Samprapya, Samprāpya, Sam-prapya: 4 definitions


Samprapya means something in Hinduism, Sanskrit. If you want to know the exact meaning, history, etymology or English translation of this term then check out the descriptions on this page. Add your comment or reference to a book if you want to contribute to this summary article.

In Hinduism

Shaivism (Shaiva philosophy)

[«previous next»] — Samprapya in Shaivism glossary
Source: Brill: Śaivism and the Tantric Traditions

Samprāpya (सम्प्राप्य) refers to “joining” (a particular tradition), according to the 13th-century Matsyendrasaṃhitā: a Kubjikā-Tripurā oriented Tantric Yoga text of the Ṣaḍanvayaśāmbhava tradition from South India.—Accordingly, “After this, O Śivā, hear the exposition of the Kula Conduct. After he has joined (samprāpya) the tradition of the Siddhas, he should worship his guru as divine. The Yogin who is engaged in the worship of his guru can obtain the highest Power (siddhi). [...]”.

Shaivism book cover
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Shaiva (शैव, śaiva) or Shaivism (śaivism) represents a tradition of Hinduism worshiping Shiva as the supreme being. Closely related to Shaktism, Shaiva literature includes a range of scriptures, including Tantras, while the root of this tradition may be traced back to the ancient Vedas.

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Yoga (school of philosophy)

[«previous next»] — Samprapya in Yoga glossary
Source: ORA: Amanaska (king of all yogas): A Critical Edition and Annotated Translation by Jason Birch

Samprāpya (सम्प्राप्य) refers to “having obtained (happiness—the highest state)”, according to the Yogabīja 150cd-151.—Accordingly: “Then, O goddess, when the union [of the individual self with the supreme self] has been accomplished, the mind dissolves. The breath becomes steady upon the arising of union in absorption (i.e., Layayoga). Because of the absorption, [transcendental] happiness, the highest state, whose bliss is of one's own self, is obtained (samprāpya)”.

Yoga book cover
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Yoga is originally considered a branch of Hindu philosophy (astika), but both ancient and modern Yoga combine the physical, mental and spiritual. Yoga teaches various physical techniques also known as āsanas (postures), used for various purposes (eg., meditation, contemplation, relaxation).

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Purana and Itihasa (epic history)

[«previous next»] — Samprapya in Purana glossary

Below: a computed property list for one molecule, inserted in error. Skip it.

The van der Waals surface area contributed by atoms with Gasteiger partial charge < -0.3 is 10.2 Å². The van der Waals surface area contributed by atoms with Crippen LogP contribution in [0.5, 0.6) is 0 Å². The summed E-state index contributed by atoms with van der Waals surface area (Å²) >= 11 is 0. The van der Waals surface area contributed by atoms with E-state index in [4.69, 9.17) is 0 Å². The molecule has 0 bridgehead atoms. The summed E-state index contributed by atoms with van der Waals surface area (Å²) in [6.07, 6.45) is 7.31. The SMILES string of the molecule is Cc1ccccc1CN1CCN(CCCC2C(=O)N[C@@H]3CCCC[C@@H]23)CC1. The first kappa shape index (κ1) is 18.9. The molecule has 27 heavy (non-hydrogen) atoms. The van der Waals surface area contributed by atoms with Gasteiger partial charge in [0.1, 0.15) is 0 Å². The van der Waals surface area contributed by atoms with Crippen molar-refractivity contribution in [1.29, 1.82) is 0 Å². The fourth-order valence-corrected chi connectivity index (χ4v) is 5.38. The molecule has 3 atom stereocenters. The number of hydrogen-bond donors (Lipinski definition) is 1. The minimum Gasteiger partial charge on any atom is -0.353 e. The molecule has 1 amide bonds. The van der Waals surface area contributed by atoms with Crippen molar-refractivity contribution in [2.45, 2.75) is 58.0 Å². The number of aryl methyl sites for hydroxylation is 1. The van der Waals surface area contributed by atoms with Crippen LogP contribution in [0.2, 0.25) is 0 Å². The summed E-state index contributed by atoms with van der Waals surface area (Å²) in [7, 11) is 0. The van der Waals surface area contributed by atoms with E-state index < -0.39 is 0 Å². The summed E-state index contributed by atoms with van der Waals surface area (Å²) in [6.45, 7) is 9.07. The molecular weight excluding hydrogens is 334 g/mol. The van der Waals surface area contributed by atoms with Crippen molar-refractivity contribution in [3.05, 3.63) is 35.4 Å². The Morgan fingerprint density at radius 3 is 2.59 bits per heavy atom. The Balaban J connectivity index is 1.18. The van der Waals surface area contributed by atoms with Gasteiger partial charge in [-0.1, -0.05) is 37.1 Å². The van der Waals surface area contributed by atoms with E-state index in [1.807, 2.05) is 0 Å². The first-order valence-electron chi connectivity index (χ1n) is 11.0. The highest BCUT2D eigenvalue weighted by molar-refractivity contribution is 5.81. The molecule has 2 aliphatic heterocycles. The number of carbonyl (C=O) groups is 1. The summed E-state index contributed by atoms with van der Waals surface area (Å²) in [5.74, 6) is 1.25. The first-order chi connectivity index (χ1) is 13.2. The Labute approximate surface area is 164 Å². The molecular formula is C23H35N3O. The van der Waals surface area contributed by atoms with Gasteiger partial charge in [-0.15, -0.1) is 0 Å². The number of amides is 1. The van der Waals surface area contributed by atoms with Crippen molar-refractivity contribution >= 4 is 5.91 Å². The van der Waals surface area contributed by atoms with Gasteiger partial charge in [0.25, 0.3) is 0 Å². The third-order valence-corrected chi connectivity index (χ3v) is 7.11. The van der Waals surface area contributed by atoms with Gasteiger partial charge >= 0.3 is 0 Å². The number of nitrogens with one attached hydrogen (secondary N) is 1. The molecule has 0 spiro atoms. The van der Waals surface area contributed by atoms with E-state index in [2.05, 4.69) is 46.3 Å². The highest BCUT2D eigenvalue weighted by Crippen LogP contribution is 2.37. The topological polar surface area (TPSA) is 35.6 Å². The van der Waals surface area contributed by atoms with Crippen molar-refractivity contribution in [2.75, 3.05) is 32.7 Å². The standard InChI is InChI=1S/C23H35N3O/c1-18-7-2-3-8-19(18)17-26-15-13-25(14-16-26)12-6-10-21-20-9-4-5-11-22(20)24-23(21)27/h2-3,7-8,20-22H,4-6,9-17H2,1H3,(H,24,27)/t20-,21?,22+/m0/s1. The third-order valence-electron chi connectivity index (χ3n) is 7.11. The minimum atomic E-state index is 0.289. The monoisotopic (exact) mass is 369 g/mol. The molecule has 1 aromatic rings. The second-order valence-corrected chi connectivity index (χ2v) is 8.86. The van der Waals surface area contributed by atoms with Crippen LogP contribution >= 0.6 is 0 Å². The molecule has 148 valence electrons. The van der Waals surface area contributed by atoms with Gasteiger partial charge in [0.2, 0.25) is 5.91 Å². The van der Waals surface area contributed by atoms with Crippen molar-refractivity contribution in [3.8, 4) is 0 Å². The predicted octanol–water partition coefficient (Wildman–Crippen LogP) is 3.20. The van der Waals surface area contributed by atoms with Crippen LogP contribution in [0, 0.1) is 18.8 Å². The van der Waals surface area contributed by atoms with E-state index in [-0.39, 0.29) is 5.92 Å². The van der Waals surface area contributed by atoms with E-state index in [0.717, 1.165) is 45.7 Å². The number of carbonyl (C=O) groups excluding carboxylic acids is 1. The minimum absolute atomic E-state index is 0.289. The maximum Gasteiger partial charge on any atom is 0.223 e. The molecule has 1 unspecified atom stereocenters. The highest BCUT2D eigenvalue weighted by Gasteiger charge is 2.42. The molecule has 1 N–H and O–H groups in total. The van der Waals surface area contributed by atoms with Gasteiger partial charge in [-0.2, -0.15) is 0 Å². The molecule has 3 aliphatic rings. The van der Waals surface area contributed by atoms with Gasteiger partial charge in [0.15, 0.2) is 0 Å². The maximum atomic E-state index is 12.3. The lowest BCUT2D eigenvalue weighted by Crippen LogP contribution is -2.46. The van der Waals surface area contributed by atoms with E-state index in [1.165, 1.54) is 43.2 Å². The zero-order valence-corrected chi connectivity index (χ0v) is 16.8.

Source: Shiva Purana - English Translation

Saṃprāpya (संप्राप्य) refers to “having received” (a very beautiful wife), according to the Śivapurāṇa 2.5.14 (“The birth of Jalandhara and his marriage”).—Accordingly, as Vṛndā was married to Jalandhara: “[...] Kālanemi and other Asuras were pleased after giving the daughter in marriage to the son of the ocean. In order to defeat the gods they resorted to him. The heroic son of the ocean, Jalandhara, foremost among the Asura warriors, received (saṃprāpya) a very beautiful lady as his wife and he ruled over the kingdom with the support of Śukra”.

Purana book cover
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The Purana (पुराण, purāṇas) refers to Sanskrit literature preserving ancient India’s vast cultural history, including historical legends, religious ceremonies, various arts and sciences. The eighteen mahapuranas total over 400,000 shlokas (metrical couplets) and date to at least several centuries BCE.

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Languages of India and abroad

Sanskrit dictionary

[«previous next»] — Samprapya in Sanskrit glossary
Source: Cologne Digital Sanskrit Dictionaries: Monier-Williams Sanskrit-English Dictionary

Samprāpya (सम्प्राप्य):—[=sam-prāpya] [from sam-prāpta > sam-prānta] mfn. to be fully attained to, attainable, obtainable, [Monier-Williams’ Sanskrit-English Dictionary]

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Sanskrit, also spelled संस्कृतम् (saṃskṛtam), is an ancient language of India commonly seen as the grandmother of the Indo-European language family (even English!). Closely allied with Prakrit and Pali, Sanskrit is more exhaustive in both grammar and terms and has the most extensive collection of literature in the world, greatly surpassing its sister-languages Greek and Latin.

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